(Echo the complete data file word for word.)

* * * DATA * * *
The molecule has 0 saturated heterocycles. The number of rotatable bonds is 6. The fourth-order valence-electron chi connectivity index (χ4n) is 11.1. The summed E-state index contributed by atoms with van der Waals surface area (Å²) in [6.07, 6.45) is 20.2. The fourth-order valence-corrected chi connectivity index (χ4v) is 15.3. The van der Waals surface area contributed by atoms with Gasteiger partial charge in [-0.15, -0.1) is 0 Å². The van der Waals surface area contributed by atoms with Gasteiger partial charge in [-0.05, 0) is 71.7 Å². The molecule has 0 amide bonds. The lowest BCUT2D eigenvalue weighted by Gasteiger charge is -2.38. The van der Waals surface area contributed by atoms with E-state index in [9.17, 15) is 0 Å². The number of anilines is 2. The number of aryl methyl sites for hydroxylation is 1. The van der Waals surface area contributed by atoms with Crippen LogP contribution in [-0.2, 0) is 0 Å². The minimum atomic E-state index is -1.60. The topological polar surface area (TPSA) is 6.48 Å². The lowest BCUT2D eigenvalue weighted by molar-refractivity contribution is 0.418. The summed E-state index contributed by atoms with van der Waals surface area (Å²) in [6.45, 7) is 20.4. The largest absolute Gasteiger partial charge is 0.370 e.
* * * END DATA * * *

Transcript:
The molecule has 0 saturated heterocycles. The number of rotatable bonds is 6. The fourth-order valence-electron chi connectivity index (χ4n) is 11.1. The summed E-state index contributed by atoms with van der Waals surface area (Å²) in [6.07, 6.45) is 20.2. The fourth-order valence-corrected chi connectivity index (χ4v) is 15.3. The van der Waals surface area contributed by atoms with Gasteiger partial charge in [-0.15, -0.1) is 0 Å². The van der Waals surface area contributed by atoms with Gasteiger partial charge in [-0.05, 0) is 71.7 Å². The molecule has 0 amide bonds. The lowest BCUT2D eigenvalue weighted by Gasteiger charge is -2.38. The van der Waals surface area contributed by atoms with E-state index in [9.17, 15) is 0 Å². The number of anilines is 2. The number of aryl methyl sites for hydroxylation is 1. The van der Waals surface area contributed by atoms with Crippen LogP contribution in [-0.2, 0) is 0 Å². The minimum atomic E-state index is -1.60. The topological polar surface area (TPSA) is 6.48 Å². The lowest BCUT2D eigenvalue weighted by molar-refractivity contribution is 0.418. The summed E-state index contributed by atoms with van der Waals surface area (Å²) in [6.45, 7) is 20.4. The largest absolute Gasteiger partial charge is 0.370 e.